Enrique Llamas couldn't believe what he was hearing. Lacking confidence? Not a team player? Not willing to contribute to group discussions? Enrique had thought he was all of those things. So why did he receive such a negative performance evaluation? Enrique felt hurt by the news and wanted to figure out where things could have gone wrong.
Enrique had started his job as a consultant at a firm in Houston, Texas, a few months earlier and was very keen on making a positive impression with his superiors. But this was Enrique's first experience working abroad, and he wasn't entirely sure how to do that. In Mexico, where Enrique was from, he knew exactly what to do. To succeed, a young consultant should get along with others, do good work, and respect his boss. Enrique figured that the same things mattered in the U.S., so that's what he did. He worked long hours and made sure that his work was top quality. Interestingly, that did not seem to be a problem in his performance review.
What was a problem, however, was the fact that he was not a "team player" and was "unwilling to contribute in team discussions." That was only partially true, Enrique thought. With peers, he was quite willing and able to participate, but when his boss and his boss's boss were in the room, Enrique did what he would have done in Mexico: let his superiors guide the meeting and be available to help or contribute if asked. Enrique was very concerned about this negative evaluation and was also highly motivated to succeed. What could he do to improve things going forward?
If you think that it's hard to impress your boss in your native culture, imagine what it's like in a different culture where the way you'd naturally make a positive impression falls flat. That was certainly the case for Enrique and is also the case for hundreds of thousands of professionals in the world who work for bosses with very different expectations for how to make a positive impression. Consider, for example, the case of an employee from China working for a Brazilian manager in Brazil. In China, employees are typically valued for their formality, reserve, and self-control, but in Brazil, it would be close to the opposite. The Brazilian professional culture is quite informal and emotionally expressive. People will typically call each other by their first name at work and often by their nicknames. This is true with colleagues and even with bosses. In many Brazilian companies, there is little formal protocol, and the atmosphere is light and casual, often with a great deal of joking among colleagues. So, imagine someone from China trying to get to know and ultimately impress her Brazilian boss — and how challenging it might be to make this switch.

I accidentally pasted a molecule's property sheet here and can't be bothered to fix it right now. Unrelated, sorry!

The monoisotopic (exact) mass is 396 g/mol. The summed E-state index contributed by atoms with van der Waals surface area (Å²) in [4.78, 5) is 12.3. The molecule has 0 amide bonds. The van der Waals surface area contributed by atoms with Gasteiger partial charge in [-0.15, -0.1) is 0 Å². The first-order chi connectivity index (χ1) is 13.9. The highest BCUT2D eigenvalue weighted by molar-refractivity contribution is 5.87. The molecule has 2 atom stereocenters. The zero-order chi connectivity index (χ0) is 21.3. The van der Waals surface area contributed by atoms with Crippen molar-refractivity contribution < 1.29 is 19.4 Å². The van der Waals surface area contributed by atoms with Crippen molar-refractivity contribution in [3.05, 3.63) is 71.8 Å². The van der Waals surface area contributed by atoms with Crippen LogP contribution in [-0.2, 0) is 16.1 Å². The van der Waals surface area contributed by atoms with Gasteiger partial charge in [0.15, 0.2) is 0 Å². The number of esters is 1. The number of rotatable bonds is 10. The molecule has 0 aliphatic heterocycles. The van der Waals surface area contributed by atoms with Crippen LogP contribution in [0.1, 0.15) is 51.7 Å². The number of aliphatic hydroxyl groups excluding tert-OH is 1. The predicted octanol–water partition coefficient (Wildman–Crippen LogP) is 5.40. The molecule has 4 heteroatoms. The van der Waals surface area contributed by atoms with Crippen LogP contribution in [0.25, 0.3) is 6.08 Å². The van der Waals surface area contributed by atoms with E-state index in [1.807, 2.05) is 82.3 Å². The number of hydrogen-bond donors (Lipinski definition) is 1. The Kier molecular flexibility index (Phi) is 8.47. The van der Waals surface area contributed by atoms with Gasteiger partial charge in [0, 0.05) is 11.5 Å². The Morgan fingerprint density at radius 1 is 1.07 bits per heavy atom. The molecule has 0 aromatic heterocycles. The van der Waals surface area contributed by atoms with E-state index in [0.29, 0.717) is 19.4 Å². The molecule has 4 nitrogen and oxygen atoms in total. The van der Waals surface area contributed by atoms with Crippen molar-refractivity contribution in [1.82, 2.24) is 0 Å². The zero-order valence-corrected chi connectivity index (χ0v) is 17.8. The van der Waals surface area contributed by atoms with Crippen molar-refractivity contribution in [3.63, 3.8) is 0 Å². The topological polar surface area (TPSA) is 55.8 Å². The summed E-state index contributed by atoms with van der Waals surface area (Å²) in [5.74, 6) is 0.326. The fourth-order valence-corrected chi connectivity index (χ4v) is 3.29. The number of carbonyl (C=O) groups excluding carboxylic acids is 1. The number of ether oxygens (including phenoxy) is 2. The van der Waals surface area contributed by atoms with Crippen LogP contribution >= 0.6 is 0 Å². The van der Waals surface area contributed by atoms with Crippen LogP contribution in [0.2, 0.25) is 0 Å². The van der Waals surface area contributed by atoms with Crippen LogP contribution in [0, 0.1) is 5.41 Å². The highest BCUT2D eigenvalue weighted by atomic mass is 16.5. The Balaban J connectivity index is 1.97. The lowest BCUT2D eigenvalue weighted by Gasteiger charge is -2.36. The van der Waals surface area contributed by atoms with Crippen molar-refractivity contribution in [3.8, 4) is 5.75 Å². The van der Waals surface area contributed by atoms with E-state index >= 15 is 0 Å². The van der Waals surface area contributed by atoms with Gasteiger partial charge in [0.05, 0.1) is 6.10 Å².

So how do you impress a foreign boss? The good news is that you start with what you'd typically do in your native culture: do great work, show loyalty to your boss and to the organization, and help your boss accomplish his or her professional goals. The challenging part, however, is that the way in which you accomplish each of these tasks can vary quite significantly across cultures. For example, "doing great work" in some cultures can mean listening carefully to what your boss tells you to do and then performing a given task in a very precise and accurate manner. In other cultures, it might mean something completely different, like taking the initiative, volunteering for assignments, thinking outside of the box, and being an independent producer that your boss can always count on. You can see how these different images of effectiveness can be in great conflict. So, the first key piece of advice when trying to impress a foreign boss is to step outside of your own cultural comfort zone and work hard to learn how to impress in the local context you're in.
The second piece of advice is to get to know your boss. Not all foreign bosses are the same. That should be obvious, but it's something people often overlook in a foreign culture because they are blinded by the most obvious difference — national culture — when the reality is that many other differences matter as well. For example, regional culture can play an important role in determining your boss's expectations. What impresses in Manhattan may not necessarily impress in Sioux City, Iowa. Industry culture matters as well. What impresses at Morgan Stanley might not necessarily impress at Facebook or Caterpillar, or at that small advertising agency down the road. Finally, personal experience also matters a great deal in determining a boss's expectations. Imagine two American bosses: one, a "local" who grew up in the United States, speaks only English, and who has spent his entire career working for American companies; and the second, a "cosmopolitan," who lived and worked for a decade in Asia, and possesses a strong working knowledge of Mandarin. Do you think these two would necessarily have the same expectations of a foreign-born worker trying to impress?
When impressing a foreign boss, the devil is in the details. Don't underestimate cultural differences, but also don't be blinded by them. Consult with colleagues, find a cultural mentor, and do your own careful observations. In short, customize to your context, and your work will pay dividends in any cultural environment.